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Clock is Ticking for LNT

Linens 'n Things Seeks Relief from Debt

When the UPS truck pulls up to the Linens 'n Things store at Legacy Place these days, it is much more likely to be delivering or picking up an inter-store transfer of merchandise than it is to be delivering fresh, new goods from a supplier or a company distribution center.

Indeed, while the retailer's DCs continue to push merchandise through their outbound doors, their inbound deliveries by now have slowed, as supplier after supplier has cut the $2.8 billion specialty retailer off. LNT, which had slowed vendor payments in recent weeks, finally notified at least some vendors it would stop making any payments at all, according to several suppliers. For others, it simply missed a promised payment.

And while a bankruptcy filing was expected as early as last week, the retailer's executives instead met with an ad hoc group of creditors on April 14. The committee, apparently dominated by factors and credit insurers, reportedly also included at least some suppliers. The following morning, LNT announced it would skip making a $16.1 million interest payment on its $650 million in debt notes with the forbearance of the issuers until May 15 — and the tolerance of its credit lenders until May 13.

"I don't know what their thinking is about this. I don't know why they would wait or what this will accomplish for them," said Jonathan Sadinoff, evp of Beacon Looms, whose company was one of the last to keep shipping LNT. "We're not dealing with LNT anymore — it's Apollo."

Some believe that if putting off the payment obviates the need to file for Chapter 7 liquidation and allows LNT time to put together a pre-packaged Chapter 11, suppliers would be better off.

Rather than embrace a bankruptcy filing as a shelter from creditors' claims, LNT along with its principal owner, Apollo Management, is working hard to do everything it can to avoid bankruptcy. At least one reason why: the owners might lose control of the company — and their investment in it — to secured creditors, who could simply decide to liquidate.

"We are committed to exploring all reasonable avenues in our effort to strengthen the company and to adopt a financial solution that recognizes the inherent value of the Linens 'n Things business," said Robert DiNicola, chairman and ceo in a statement.

That may test the patience of at least a few trade creditors whose credit insurance for the retailer expires before the mid-May LNT deadlines, possibly leaving them exposed for the full outstanding amount of the retailer's payables.

But with dwindling amounts of fresh merchandise reaching its stores, LNT has taken to emptying out trailers, warehouses and backrooms of aging goods.

"What's happened is not unusual," offered Gilbert Harrison, chairman and ceo of Financo, which has been brought in to help find a business combination or investor. "They have had to clean out all sorts of trailers stuffed with old product, off-site stuffed with old product — I mean Bob has had a Herculean task over the last few years."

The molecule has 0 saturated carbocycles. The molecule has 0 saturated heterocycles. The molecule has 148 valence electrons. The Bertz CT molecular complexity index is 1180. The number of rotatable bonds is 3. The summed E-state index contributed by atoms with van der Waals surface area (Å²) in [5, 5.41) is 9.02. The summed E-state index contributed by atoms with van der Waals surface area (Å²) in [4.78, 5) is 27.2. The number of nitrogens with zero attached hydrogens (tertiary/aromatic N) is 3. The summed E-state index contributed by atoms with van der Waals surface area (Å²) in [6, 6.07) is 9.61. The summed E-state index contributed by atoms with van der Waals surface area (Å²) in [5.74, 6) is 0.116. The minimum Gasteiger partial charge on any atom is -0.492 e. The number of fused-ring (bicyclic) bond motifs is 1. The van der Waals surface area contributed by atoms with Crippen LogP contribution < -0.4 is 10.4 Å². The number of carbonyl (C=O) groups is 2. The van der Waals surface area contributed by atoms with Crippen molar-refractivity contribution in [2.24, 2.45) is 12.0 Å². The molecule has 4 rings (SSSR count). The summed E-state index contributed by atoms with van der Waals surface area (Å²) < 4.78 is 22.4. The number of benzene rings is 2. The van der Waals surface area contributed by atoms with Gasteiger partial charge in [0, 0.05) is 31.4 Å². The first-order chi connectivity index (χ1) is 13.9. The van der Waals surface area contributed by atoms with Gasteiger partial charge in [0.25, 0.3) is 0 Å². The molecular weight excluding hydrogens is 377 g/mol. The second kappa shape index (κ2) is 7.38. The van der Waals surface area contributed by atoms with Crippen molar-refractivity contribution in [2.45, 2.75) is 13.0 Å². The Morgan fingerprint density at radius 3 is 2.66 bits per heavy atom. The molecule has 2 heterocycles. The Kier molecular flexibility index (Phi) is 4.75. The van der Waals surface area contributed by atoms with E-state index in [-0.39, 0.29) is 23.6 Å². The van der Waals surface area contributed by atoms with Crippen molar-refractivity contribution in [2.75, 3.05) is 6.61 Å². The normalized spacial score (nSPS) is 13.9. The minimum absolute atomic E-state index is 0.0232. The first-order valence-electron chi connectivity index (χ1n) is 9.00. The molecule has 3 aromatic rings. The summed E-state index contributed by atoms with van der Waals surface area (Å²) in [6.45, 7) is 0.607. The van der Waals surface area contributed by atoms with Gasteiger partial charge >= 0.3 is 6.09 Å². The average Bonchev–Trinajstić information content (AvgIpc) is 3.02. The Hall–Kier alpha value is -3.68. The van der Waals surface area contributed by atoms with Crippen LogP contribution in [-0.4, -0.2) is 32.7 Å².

Even by the most optimistic yardstick, LNT probably has about three weeks to find the magic bullet that will keep it out of bankruptcy. In addition to deferring the interest payments to give it some breathing room and perhaps pay for some COD shipments, the retailers has, according to the company or people familiar with the situation:

  • Retained at least two retail liquidators to conduct inventory valuations and store closing assessments in upward of 100 stores;

  • Placed its 40 Canadian stores on the block;

  • Hired financial and crisis advisors — Conway Del Genio Gries & Co. and Financo — to search for bankruptcy-saving options, including a possible buyer;

  • Hired a public relations firm — MWW Group, which has worked with several other troubled companies — to put on the public face it wishes to present while it searches for answers.

Some suppliers expect the chain to shutter up to 125 or 135 stores.

But Harrison said he'd prefer not to see the stores sold off or shut down.

"Frankly I'd like not to see the Canadian stores sold; I think they are critical to the long-term strategy," he said. "We'd like to see as few stores closed [as possible]. The sick stores closed, not long-term viable stores closed. You're looking at restructuring, you're looking at capital infusion, you're looking at some kind of combination — those are basically the things you're looking at."

But while LNT, which posted a net loss of $154.4 million for 2006 and a deeper loss of $242.1 million for 2007, struggles for relief, credit agencies such as Moody's and Fitch Ratings, have downgraded its debt further.

"The downgrade reflects Fitch's concern that default is imminent given that LIN has decided to defer its $16.1 quarterly interest … Fitch is monitoring LIN's ability to sustain operations and the potential for a bankruptcy filing," the company noted.

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